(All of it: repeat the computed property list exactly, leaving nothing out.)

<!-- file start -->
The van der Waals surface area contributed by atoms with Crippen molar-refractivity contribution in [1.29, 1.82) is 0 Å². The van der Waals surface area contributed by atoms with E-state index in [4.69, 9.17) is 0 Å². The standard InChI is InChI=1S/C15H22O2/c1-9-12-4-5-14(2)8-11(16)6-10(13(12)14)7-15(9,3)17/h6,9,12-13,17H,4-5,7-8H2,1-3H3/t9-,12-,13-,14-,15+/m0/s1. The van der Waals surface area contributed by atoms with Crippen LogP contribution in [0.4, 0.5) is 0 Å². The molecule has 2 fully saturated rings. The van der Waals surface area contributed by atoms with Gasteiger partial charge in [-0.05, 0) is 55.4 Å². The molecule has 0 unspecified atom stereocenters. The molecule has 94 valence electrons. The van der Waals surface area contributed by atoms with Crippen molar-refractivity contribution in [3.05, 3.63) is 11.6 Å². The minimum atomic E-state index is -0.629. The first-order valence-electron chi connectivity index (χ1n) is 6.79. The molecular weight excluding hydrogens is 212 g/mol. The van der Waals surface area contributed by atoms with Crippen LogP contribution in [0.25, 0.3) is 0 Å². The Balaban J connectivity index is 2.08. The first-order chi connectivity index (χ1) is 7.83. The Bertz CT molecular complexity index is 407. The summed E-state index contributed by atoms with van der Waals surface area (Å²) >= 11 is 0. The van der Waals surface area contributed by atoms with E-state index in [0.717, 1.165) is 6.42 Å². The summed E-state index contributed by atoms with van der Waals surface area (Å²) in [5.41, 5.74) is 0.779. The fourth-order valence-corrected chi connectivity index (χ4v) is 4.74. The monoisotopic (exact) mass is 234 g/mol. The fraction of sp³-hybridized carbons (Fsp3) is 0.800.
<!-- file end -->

The van der Waals surface area contributed by atoms with Crippen molar-refractivity contribution in [1.29, 1.82) is 0 Å². The van der Waals surface area contributed by atoms with E-state index in [4.69, 9.17) is 0 Å². The standard InChI is InChI=1S/C15H22O2/c1-9-12-4-5-14(2)8-11(16)6-10(13(12)14)7-15(9,3)17/h6,9,12-13,17H,4-5,7-8H2,1-3H3/t9-,12-,13-,14-,15+/m0/s1. The van der Waals surface area contributed by atoms with Crippen LogP contribution in [0.4, 0.5) is 0 Å². The molecule has 2 fully saturated rings. The van der Waals surface area contributed by atoms with Gasteiger partial charge in [-0.05, 0) is 55.4 Å². The molecule has 0 unspecified atom stereocenters. The molecule has 94 valence electrons. The van der Waals surface area contributed by atoms with Crippen molar-refractivity contribution in [3.05, 3.63) is 11.6 Å². The minimum atomic E-state index is -0.629. The first-order valence-electron chi connectivity index (χ1n) is 6.79. The molecular weight excluding hydrogens is 212 g/mol. The van der Waals surface area contributed by atoms with Crippen LogP contribution in [0.25, 0.3) is 0 Å². The Balaban J connectivity index is 2.08. The first-order chi connectivity index (χ1) is 7.83. The Bertz CT molecular complexity index is 407. The summed E-state index contributed by atoms with van der Waals surface area (Å²) >= 11 is 0. The van der Waals surface area contributed by atoms with E-state index in [0.717, 1.165) is 6.42 Å². The summed E-state index contributed by atoms with van der Waals surface area (Å²) in [5.41, 5.74) is 0.779. The fourth-order valence-corrected chi connectivity index (χ4v) is 4.74. The monoisotopic (exact) mass is 234 g/mol. The fraction of sp³-hybridized carbons (Fsp3) is 0.800.